Wide Gap Separates MTBE Studies
Several studies on the potential cleanup costs of MTBE contaminating drinking water sources reveal wide differences in the perceived threat the substance presents to human health.
MTBE has been added to gasoline since 1979, first to prevent knocking after prohibition of leaded gasoline took effect and later as an oxygenate that allowed more complete combustion and hence a lower level of polluting tailpipe emissions. But MTBE is extraordinarily mobile if it leaks from underground storage tanks, much more so than other gasoline constituents. The result is that MTBE has been found in ground water used as drinking water sources.
The contamination is so advanced, according to two studies sponsored by the American Water Works Association and the Association of Metropolitan Water Agencies (AMWA), that costs to remove MTBE from drinking water systems across the country will range from about $30 billion to $85 billion. The studies point out that much of the current attention on MTBE focuses on cleaning up areas around leaking underground storage tanks (LUST). This avoids the problem of ground water contamination more removed from the area of tanks.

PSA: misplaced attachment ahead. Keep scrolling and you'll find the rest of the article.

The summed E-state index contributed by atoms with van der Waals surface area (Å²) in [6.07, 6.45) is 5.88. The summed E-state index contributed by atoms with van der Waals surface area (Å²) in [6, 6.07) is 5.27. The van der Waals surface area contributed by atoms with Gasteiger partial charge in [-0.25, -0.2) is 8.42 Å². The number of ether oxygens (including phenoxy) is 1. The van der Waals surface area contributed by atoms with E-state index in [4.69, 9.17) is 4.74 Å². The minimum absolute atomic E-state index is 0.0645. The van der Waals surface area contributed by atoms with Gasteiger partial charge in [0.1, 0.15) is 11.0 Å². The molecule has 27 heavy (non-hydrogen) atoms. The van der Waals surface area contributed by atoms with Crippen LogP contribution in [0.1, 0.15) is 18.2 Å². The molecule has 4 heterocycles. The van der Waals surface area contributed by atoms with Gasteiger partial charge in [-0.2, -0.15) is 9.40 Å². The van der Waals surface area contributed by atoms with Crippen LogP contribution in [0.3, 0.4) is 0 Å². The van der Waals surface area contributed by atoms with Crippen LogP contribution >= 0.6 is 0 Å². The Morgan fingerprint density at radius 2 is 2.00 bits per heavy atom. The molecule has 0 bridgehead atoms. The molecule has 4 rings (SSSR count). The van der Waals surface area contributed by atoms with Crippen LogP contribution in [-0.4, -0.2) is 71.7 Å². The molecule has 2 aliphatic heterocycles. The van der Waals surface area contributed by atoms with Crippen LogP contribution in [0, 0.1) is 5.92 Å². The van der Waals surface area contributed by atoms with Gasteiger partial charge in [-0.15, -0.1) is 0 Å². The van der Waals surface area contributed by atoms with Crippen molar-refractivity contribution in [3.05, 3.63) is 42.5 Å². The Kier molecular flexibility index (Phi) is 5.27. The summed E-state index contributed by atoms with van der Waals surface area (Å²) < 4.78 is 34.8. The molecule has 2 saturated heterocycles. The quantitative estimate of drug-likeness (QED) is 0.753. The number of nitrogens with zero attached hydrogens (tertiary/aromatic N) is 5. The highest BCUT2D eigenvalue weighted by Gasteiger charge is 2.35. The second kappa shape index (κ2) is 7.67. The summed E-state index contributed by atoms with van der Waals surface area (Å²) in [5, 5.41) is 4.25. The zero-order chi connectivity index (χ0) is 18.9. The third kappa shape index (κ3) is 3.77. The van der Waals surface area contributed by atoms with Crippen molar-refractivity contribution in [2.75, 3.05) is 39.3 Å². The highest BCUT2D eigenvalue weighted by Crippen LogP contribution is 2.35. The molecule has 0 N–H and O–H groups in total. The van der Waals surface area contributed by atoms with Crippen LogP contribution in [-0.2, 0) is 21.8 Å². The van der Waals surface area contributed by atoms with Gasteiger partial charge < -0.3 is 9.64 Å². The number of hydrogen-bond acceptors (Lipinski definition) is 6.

"Leaking underground tank remediation and water supply cleanup require different solutions, so the LUST program will do little or nothing to clean up public drinking water wells," said Diane VanDe Hei, AMWA's executive director.
The dollar signs provided by the water associations were fewer in a study released shortly afterward by the American Petroleum Institute (API).
According to API, MTBE is rarely present in private wells in concentrations that would require treatment. API quotes a statement by the U.S. Geological Society, which said that it has not found widespread high-level MTBE contamination in rivers, reservoirs and ground water that are actively used as sources for community water systems.